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# Chebfun

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 Title: Chebfun Author: World Heritage Encyclopedia Language: English Subject: Collection: Publisher: World Heritage Encyclopedia Publication Date:

### Chebfun

 Developer(s) The Chebfun team, University of Oxford v5.0 / June, 21st 2014 MATLAB Numerical software BSD .org.chebfunwww

Chebfun is a free/open-source software system written in MATLAB for numerical computation with functions of a real variable. It is based on the idea of overloading MATLAB's commands for vectors and matrices to analogous commands for functions and operators. Thus, for example, whereas the SUM command in MATLAB adds up the elements of a vector, the SUM command in Chebfun evaluates a definite integral. Similarly the backslash command in MATLAB becomes a Chebfun command for solving differential equations.

The mathematical basis of Chebfun is numerical algorithms involving piecewise polynomial interpolants and Chebyshev polynomials, and this is where the name "Cheb" comes from. The package aims to combine the feel of symbolic computing systems like Maple and Mathematica with the speed of floating-point numerics.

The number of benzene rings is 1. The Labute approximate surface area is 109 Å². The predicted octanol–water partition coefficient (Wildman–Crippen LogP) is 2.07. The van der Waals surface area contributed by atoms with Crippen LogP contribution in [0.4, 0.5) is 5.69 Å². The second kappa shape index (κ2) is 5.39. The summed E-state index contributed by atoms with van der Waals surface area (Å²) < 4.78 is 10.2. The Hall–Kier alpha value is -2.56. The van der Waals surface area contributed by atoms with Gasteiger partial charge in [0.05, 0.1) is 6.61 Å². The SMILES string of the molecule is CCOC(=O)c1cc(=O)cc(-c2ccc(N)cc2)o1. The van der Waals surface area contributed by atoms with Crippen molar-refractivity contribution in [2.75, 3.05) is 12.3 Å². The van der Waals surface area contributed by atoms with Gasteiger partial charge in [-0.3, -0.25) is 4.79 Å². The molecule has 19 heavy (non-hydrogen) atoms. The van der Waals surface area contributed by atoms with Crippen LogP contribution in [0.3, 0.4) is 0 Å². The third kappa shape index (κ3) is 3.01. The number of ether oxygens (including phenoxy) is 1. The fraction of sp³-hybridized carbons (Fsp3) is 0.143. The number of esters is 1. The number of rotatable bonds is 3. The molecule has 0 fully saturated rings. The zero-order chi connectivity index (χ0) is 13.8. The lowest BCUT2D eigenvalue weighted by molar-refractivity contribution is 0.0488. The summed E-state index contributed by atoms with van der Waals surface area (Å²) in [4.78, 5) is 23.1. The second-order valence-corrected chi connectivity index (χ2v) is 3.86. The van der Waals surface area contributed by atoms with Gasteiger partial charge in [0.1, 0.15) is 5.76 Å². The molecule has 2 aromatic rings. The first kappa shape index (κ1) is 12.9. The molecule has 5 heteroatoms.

The Chebfun project is based in the Mathematical Institute at the University of Oxford and was initiated in 2002 by Lloyd N. Trefethen and his student Zachary Battles. The most recent version, Version 5.0, was released in June 2014.

On the 4th of March 2013 Chebfun2, a software system that extends Chebfun to two dimensions, was made publicly available.

## Features

• Approximation of functions
• Rootfinding
• 1D global optimisation
• Ordinary differential equations
• Partial differential equations
• Approximation of smooth bivariate functions (Chebfun2)
• Bivariate rootfinding
• Vector calculus

## Example usage

A user may begin by initialising the variable x, on the interval [0,10], say.

```>> x = chebfun('x',[0,10]);
```

This variable can now be used to perform further computations, for example, computing and plotting roots of a function:

```>> f = sin(x) + sin(x.^2);  plot(f)
>> r = roots(f); hold on, plot(r,f(r),'.r'), hold off
```

The definite integral can be computed with:

```>> sum(f)
ans
= 2.422742429006079
```